Scottsdale-based Allied Waste Industries, the nation's second-largest waste hauler, is scaling back its income expectation for 2004 because of higher costs to improve its internal operations and a lagging economic growth.
The company announced its second-quarter earnings Tuesday, reporting a $20 million increase in revenue compared with the same quarter of last year, and a $15.2 million loss.
It did not reduce its multibillion-dollar debt during the quarter.
“What I can say is we see growth, but not strong growth,” said Tom Van Weelden, Allied Waste's chairman and CEO. “The state of the industry growth and the implementation of our (internal improvement) programs have a direct impact on our expectations for 2004.”
The company is reducing by 3 percent to 4 percent analysts' original 2004
expectation of $1.6 billion in operating income before depreciation and amortization, or a reduction in value of assets.
“We think revenue growth will be closer to 2 percent than the original 3 percent,” said Pete Hathaway, executive vice president and chief financial officer.
“Because of this, we are reducing our outlook for operating income before depreciation and amortization,” he said.
The company should still produce $275 million to $300 million in free cash flow — or cash flow minus interest, taxes and maintenance capital spending — this year for debt reduction, with a $50 million to $60 million reduction in expenditures for growth capital, ongoing capital and closure and post-closure costs, Van Weelden said.
The company released its second-quarter report just before the market closed. Its stock, traded on the New York Stock Exchange, closed at $12.24 a share Tuesday, down 1.37 percent, on volume of 758,300 shares. The 52-week high was $14.44, while the 52-week low was $10.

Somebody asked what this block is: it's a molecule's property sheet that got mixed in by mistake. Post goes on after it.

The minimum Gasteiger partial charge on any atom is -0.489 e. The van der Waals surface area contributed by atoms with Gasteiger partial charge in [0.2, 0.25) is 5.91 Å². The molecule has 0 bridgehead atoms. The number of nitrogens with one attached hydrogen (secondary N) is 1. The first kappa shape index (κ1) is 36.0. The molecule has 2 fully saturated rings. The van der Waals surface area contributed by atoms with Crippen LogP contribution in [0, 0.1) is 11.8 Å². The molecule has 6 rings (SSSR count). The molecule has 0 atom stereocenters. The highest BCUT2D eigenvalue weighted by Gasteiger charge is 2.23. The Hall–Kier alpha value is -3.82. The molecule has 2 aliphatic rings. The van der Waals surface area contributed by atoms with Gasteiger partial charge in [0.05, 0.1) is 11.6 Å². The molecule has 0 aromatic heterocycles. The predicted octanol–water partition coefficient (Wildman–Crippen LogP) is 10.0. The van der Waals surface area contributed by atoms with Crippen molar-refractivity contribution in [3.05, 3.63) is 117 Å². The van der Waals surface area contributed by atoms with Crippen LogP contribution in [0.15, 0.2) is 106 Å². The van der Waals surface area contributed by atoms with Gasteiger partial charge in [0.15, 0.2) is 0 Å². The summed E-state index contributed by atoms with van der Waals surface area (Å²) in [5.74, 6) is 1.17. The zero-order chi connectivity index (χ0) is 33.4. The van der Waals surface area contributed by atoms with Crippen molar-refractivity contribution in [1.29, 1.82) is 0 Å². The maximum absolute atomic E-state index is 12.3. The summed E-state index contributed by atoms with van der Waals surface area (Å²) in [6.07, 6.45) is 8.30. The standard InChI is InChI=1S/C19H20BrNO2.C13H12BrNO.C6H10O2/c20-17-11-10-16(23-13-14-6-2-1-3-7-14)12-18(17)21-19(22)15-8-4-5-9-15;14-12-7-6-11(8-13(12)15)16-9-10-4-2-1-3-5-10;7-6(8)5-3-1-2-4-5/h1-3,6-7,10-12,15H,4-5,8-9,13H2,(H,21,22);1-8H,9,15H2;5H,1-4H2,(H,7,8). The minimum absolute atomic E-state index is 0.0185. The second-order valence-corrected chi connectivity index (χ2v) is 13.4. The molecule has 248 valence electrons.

Second-quarter revenue totaled $1.36 billion, up from $1.27 billion in the first from quarter and $1.34 during the same quarter of 2003.
The quarterly loss compared to $3 million in net income for the first quarter and $30.9 million in net income for the same quarter of 2003.
The company's debt remained at $7.9 billion during the second quarter, while its debt-to-capital ratio was 75.7 percent. Its debt was reduced by $325 million during the first quarter.
An increase in pricing was offset by a decrease in volume during the second quarter, Van Weelden said. Inflationary cost increases offset internal revenue growth during the quarter, while costs incurred for vehicle maintenance increased about $7 million and costs related to its internal improvement programs increased about $9 million.
“We are slowly seeing improving business conditions,” he said. “Pricing is on an upward track, but on a modest slope. The collection business appears to be stable, but without the level of growth that we had hoped for 2004.”
Allied Waste serves residential, commercial and industrial customers through 312 collection companies, 164 transfer stations, 167 landfills and 57 recycling facilities in 37 states.